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Solid Wood

December 12th, 2009 No comments

Solid Wood
Is it better to use solid wood or engineered wood for flooring?

Originally I was told engineered is better. More stable. Less likely to warp. Because it is superior and harder to make it is more expensive.
Today, my contractor said I should use solid wood.
So far I learned that engineered wood contains formaldihide.
Also, that one supplier won't sell engineered wood.
Would love to know if I was sold a bill of goods early on.
Alternatively, want to make sure I buy the right product.

Truthfully, it depends upon what your subfloor is made of.

If your subfloor is concrete....engineered wood is the way to go. The layers of the wood in an engineered product help the moisture to get out of the floor. That's why it is a more dimentionally stable floor. And while you may think that you are limited by your color choices....there are MANY manufacturers, and they all have their own color line. IF after you have looked at Anderson, Bruce, Appalichian, Columbia, Shaw, Mohawk, Scandia, Mirage, Tarkett, Mulligan, Forest Accents, Robbins, and Hartco - and still can't find the color you like....Plankfloor by Owens is an unfinished engineered wood. You can glue it to the slab and have a sand and finish guy stain to whatever color you prefer. Also, if you prefer wider plank say 5-7 inches - an engineered floor will give you far less problem. In a solid floor of that width, there is more surface area to absorb moisture.

As far as pricing - it is not necessarily more than solid...depends on the wood species and width....there is an engineered floor for every budget. In regards to refinishing an engineered floor, with each price point, you can see the difference in the wood layer on top. There are products such as Mirage, Forest Accents, and the Owens floor with the exact same wear layer as a solid wood - and can be sanded 3 times. BUT - the only reason you need to sand a floor back to bare wood is if you a: have major damage or b: want to change the color. With any wood floor, when you start to see surface scratching over time - you can have a finisher come in and "buff and coat" the floor. That is where the top layer of urethane is taken off, and a new one applied. You can have this done as often as you like....you are never getting into the wood.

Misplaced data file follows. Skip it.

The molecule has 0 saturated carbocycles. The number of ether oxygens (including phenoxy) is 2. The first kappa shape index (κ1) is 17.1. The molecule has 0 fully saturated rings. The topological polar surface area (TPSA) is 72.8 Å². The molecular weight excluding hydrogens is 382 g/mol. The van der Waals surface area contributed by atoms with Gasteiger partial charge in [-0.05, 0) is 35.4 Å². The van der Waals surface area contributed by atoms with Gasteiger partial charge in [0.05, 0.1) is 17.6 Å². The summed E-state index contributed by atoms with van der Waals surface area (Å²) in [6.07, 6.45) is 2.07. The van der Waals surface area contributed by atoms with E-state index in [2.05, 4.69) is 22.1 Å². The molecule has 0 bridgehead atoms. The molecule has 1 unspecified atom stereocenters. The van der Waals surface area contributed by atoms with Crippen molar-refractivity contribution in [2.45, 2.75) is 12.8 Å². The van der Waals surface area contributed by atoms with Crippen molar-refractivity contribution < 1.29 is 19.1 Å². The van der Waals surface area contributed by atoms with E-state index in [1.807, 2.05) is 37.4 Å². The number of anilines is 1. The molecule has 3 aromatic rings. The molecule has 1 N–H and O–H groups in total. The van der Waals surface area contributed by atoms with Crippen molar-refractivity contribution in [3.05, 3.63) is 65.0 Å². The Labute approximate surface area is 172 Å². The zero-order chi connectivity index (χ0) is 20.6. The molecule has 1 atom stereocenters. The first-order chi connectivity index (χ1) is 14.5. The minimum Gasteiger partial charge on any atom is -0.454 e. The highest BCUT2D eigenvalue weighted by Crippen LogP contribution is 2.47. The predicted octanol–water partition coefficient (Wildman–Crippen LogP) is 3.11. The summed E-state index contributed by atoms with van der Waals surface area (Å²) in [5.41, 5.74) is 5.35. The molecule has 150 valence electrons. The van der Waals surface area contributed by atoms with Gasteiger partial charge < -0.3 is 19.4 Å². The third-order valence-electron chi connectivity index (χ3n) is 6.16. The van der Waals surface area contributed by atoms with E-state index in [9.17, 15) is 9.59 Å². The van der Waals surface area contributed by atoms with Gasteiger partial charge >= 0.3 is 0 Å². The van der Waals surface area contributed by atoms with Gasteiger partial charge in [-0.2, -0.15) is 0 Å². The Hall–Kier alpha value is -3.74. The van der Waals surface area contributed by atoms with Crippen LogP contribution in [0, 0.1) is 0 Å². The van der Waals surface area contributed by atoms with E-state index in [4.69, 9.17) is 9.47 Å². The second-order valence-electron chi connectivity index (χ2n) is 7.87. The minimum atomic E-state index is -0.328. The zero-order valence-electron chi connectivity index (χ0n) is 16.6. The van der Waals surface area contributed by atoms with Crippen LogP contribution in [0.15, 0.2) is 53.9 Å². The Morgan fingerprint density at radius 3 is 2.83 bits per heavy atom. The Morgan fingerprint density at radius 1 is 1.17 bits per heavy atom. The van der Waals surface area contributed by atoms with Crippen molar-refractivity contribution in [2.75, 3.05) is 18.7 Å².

One of the misconceptions about solid wood is that you have this huge chunk of wood that can be sanded and refinished over and over. NOT TRUE! You only get 3 sandings, because you can't sand past the tongue and groove. Contractors are often quick to say use solid - because that's what they know. As far as the floor being sealed by having it sanded and finished.....that will last until the first change in temperature. Wood by it's nature expands and contracts...that's what it does...so if you have your floors done in the summer...then throw on the heat in the winter...the boards will shrink, and the seal is broken. So, yes, engineered floors are more dimentionally stable.

If your subfloors are plywood, and you want a narrow board width - go for the solid.

As far as bamboo - it's a look that's popular right now - but it is not wood, it's a woody grass and is fingernail soft.

Laminate is good if you have lots of kids, but nothing looks like wood, except for wood. And if laminate becomes damaged, it is quite a chore to repair, and WHEN you see wear patterns in it...and you will eventually....it cannot be recoated, it must be replaced. I appreciate Consumer Reports said it was the best, I read the article....but people have been living on hardwood floors for hundreds of years, and they are better now than they were then.

If you have any other questions, please feel free to drop me an email.

B.C.W. Solid Wood Drums video 3 the glue up